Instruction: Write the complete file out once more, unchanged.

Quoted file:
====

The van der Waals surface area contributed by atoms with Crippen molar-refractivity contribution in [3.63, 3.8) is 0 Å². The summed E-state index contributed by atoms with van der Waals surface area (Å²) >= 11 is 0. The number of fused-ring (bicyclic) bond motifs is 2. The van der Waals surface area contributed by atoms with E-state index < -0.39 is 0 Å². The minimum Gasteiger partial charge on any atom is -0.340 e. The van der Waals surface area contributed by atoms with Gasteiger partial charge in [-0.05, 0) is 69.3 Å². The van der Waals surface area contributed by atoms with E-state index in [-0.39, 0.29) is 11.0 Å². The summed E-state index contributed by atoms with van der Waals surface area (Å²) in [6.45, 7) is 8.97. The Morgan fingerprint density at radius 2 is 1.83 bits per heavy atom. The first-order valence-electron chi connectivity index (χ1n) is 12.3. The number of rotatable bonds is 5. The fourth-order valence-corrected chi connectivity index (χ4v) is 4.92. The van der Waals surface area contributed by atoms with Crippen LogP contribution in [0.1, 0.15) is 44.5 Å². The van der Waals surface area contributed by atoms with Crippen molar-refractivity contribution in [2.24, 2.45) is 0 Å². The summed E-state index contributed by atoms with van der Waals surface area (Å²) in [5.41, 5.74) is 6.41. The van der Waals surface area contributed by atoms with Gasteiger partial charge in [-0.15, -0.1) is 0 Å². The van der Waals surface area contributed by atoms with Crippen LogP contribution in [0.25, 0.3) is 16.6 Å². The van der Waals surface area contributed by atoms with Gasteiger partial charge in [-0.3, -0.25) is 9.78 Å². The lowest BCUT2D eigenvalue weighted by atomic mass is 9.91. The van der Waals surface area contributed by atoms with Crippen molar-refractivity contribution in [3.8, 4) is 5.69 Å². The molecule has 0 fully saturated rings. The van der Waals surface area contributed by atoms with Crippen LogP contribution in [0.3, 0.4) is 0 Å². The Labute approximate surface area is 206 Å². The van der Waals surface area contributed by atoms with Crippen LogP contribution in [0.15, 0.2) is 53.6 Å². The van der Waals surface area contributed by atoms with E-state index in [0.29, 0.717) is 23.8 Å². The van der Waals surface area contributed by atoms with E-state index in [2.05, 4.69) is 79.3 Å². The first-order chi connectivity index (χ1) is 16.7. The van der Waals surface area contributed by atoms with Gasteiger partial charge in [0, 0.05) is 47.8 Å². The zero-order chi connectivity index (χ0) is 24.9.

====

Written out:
The van der Waals surface area contributed by atoms with Crippen molar-refractivity contribution in [3.63, 3.8) is 0 Å². The summed E-state index contributed by atoms with van der Waals surface area (Å²) >= 11 is 0. The number of fused-ring (bicyclic) bond motifs is 2. The van der Waals surface area contributed by atoms with E-state index < -0.39 is 0 Å². The minimum Gasteiger partial charge on any atom is -0.340 e. The van der Waals surface area contributed by atoms with Gasteiger partial charge in [-0.05, 0) is 69.3 Å². The van der Waals surface area contributed by atoms with E-state index in [-0.39, 0.29) is 11.0 Å². The summed E-state index contributed by atoms with van der Waals surface area (Å²) in [6.45, 7) is 8.97. The Morgan fingerprint density at radius 2 is 1.83 bits per heavy atom. The first-order valence-electron chi connectivity index (χ1n) is 12.3. The number of rotatable bonds is 5. The fourth-order valence-corrected chi connectivity index (χ4v) is 4.92. The van der Waals surface area contributed by atoms with Crippen LogP contribution in [0.1, 0.15) is 44.5 Å². The van der Waals surface area contributed by atoms with Crippen molar-refractivity contribution in [2.24, 2.45) is 0 Å². The summed E-state index contributed by atoms with van der Waals surface area (Å²) in [5.41, 5.74) is 6.41. The van der Waals surface area contributed by atoms with Gasteiger partial charge in [-0.15, -0.1) is 0 Å². The van der Waals surface area contributed by atoms with Crippen LogP contribution in [0.25, 0.3) is 16.6 Å². The van der Waals surface area contributed by atoms with Gasteiger partial charge in [-0.3, -0.25) is 9.78 Å². The lowest BCUT2D eigenvalue weighted by atomic mass is 9.91. The van der Waals surface area contributed by atoms with Crippen molar-refractivity contribution in [3.8, 4) is 5.69 Å². The molecule has 0 fully saturated rings. The van der Waals surface area contributed by atoms with Crippen LogP contribution in [0.3, 0.4) is 0 Å². The Labute approximate surface area is 206 Å². The van der Waals surface area contributed by atoms with Crippen LogP contribution in [0.15, 0.2) is 53.6 Å². The van der Waals surface area contributed by atoms with E-state index in [0.29, 0.717) is 23.8 Å². The van der Waals surface area contributed by atoms with E-state index in [2.05, 4.69) is 79.3 Å². The first-order chi connectivity index (χ1) is 16.7. The van der Waals surface area contributed by atoms with Gasteiger partial charge in [0, 0.05) is 47.8 Å². The zero-order chi connectivity index (χ0) is 24.9.